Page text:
I was decided to watch this movie, because I knew and already watched the famous sequence of Gene Kelly singing in the rain .(what makes the movie very famous and also gives the name of it). After watching it, I can say that it is a delightful movie with also a pleasant story: They are in 1927, and Don Lockwood and Lina Lamont are famous actors in Hollywood, who always make a couple in their movies,making many rumors emerge about their real relationship. The problem is that the movies now are not mute as a year ago, and they couple of actors have difficulties, since both need to take new acting and speech lessons. Lina, however has a horrible voice, needing to be dubbed by Kathy Selden, a young actress who has a beautiful voice, and makes Don fall in love. It's very funny to see the difficulties of the producers of that time, like when they put the microphone in Lina's chest to record her voice, but they also record Lina's heart beats.
My Thoughts on this Musical
As I sit here in a Film class I am taking I understood that I should have an open mind... But a Musical? What was he thinking, Making us watch a musical? Ok, I sat there biasly waiting for the DVD to play the So Called top ten movies of all time, and to my utter amazement and total surprise the movie did not suck. In fact I don't recall ever blinking during the show, it was Funny, Romantic- but not corny, seemed real life- for the most part, and over all quite inspiring to me and my fellow classmates here at The University Of Kansas, KU, United States of America. I must suggest that all those who have ever seen a movie before must buy this movie and add it to their collection of all-time favorites. I garante that any person between the ages of 9months and 120 years will love this show and share the same enthusiasm that I have.
A fabulous musical romance about film technology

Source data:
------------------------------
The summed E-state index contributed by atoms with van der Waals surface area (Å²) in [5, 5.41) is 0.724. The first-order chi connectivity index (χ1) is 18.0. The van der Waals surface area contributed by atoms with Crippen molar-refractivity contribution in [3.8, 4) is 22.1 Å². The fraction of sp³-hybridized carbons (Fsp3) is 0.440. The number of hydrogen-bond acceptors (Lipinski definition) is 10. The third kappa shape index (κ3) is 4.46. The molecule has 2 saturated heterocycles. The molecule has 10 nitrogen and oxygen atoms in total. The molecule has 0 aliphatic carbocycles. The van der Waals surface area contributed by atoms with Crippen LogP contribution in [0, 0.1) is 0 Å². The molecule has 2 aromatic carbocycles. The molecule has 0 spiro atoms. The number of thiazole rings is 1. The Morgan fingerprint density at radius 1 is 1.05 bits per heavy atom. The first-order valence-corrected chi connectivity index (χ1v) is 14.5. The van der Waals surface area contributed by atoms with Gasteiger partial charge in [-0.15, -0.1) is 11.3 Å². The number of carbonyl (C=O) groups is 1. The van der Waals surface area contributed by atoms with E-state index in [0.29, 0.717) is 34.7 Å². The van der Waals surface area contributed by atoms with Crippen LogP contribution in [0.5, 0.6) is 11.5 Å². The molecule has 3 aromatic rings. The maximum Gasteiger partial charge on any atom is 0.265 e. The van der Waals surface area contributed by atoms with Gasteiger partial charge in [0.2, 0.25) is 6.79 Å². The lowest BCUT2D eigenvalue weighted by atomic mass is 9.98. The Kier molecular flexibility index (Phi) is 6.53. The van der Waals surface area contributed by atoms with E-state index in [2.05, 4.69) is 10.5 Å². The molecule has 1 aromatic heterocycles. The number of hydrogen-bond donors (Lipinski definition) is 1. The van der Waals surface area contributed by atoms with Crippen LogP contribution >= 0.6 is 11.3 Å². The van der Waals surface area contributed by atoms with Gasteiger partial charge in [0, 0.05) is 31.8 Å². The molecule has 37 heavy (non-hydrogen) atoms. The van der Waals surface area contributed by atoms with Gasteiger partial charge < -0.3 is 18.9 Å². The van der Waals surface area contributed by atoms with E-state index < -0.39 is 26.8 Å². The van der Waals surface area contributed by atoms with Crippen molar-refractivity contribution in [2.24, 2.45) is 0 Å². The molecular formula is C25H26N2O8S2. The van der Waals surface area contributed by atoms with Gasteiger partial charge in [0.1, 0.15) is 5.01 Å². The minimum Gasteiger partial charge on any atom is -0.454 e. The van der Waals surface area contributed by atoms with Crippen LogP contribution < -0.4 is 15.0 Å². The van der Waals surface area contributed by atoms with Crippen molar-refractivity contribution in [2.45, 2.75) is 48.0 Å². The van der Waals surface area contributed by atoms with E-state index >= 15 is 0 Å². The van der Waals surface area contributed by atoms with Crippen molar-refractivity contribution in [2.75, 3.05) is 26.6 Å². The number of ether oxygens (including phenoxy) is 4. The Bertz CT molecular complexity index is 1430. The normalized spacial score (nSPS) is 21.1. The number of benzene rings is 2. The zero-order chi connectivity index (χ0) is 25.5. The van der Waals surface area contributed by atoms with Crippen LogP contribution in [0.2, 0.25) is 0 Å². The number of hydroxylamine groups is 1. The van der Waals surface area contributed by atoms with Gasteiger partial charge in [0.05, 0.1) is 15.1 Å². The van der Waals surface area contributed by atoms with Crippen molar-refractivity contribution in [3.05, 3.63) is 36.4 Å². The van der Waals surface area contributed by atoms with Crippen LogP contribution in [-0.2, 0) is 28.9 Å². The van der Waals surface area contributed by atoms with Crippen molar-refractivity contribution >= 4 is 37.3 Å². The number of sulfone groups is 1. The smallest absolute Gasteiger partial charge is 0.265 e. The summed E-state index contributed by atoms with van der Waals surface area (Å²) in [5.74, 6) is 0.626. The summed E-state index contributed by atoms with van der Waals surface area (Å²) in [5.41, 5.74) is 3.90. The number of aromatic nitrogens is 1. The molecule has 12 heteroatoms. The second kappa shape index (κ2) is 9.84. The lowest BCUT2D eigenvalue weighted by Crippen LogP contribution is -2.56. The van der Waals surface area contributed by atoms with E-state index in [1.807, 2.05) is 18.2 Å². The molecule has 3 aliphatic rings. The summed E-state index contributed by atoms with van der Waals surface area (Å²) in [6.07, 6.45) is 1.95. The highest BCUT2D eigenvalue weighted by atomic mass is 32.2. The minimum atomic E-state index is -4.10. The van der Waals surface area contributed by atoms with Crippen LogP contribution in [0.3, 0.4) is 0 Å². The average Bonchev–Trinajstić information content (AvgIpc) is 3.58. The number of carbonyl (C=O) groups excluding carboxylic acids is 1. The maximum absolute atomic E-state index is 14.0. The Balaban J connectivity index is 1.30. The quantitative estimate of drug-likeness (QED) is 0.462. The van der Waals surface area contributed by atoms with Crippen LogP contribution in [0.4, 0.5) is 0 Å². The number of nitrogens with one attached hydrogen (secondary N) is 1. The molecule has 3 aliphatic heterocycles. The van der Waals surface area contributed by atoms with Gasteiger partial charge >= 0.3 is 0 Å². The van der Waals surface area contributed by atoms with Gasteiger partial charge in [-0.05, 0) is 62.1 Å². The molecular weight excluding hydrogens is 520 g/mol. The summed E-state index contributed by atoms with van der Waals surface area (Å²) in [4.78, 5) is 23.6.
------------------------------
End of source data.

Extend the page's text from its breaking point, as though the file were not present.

Don Lockwood (Gene Kelly) and Lina Lamont (Jean Hagen) are a famed Hollywood duo, making films at the tail end of the silent era. The studio has been issuing PR suggesting that they're a romantic item. In reality, they can barely stand one another. One night, while on the town with his best friend Cosmo Brown (Donald O' Connor), Lockwood has to run to escape fans who want a piece of him badly enough that they'll literally rip his clothes to shreds. He hops over a number of moving vehicles and ends up in the passenger seat of Kathy Selden's (Debbie Reynolds) car. Lockwood seems immediately taken with her, but she gives him the cold shoulder. She says she's an actress with a love of theater, and she looks down on film acting. Later, Lockwood discovers that she was inflating the truth a bit, as he sees Selden performing as a cute song & dance girl at an industry party he's attending. She runs out of the party and Lockwood chases after her, but he's too late. While he tries to track her down, he, Lamont and their studio have to deal with the changing nature of film in 1927--made much more difficult by the fact that Lamont may look glamorous, but she talks more like Fran Drescher in "The Nanny" (1993).

Aside from the more serious aspects of the plot, Singing in the Rain is a great success as a romance and a musical. It also has an astoundingly rich Technicolor look, and it is charmingly humorous. Kelly and Reynolds click on screen, even if offscreen Kelly, who also co-directed and co-choreographed, was famously difficult to work with--he drove Reynolds so hard (she was a much more inexperienced dancer) that her feet literally started bleeding at one point. The songs are great, they're worked into the story well--which is perhaps surprising given that most of them weren't written specifically for this film--and the choreography is impeccable, frequently jaw dropping and always aesthetically wondrous and sublime. If for nothing else, the film is worth a look for its often-athletic dance numbers, which can resemble Jackie Chan's showy martial arts stunts as much as dancing. It's also imperative viewing for cultural literacy in the realm of film.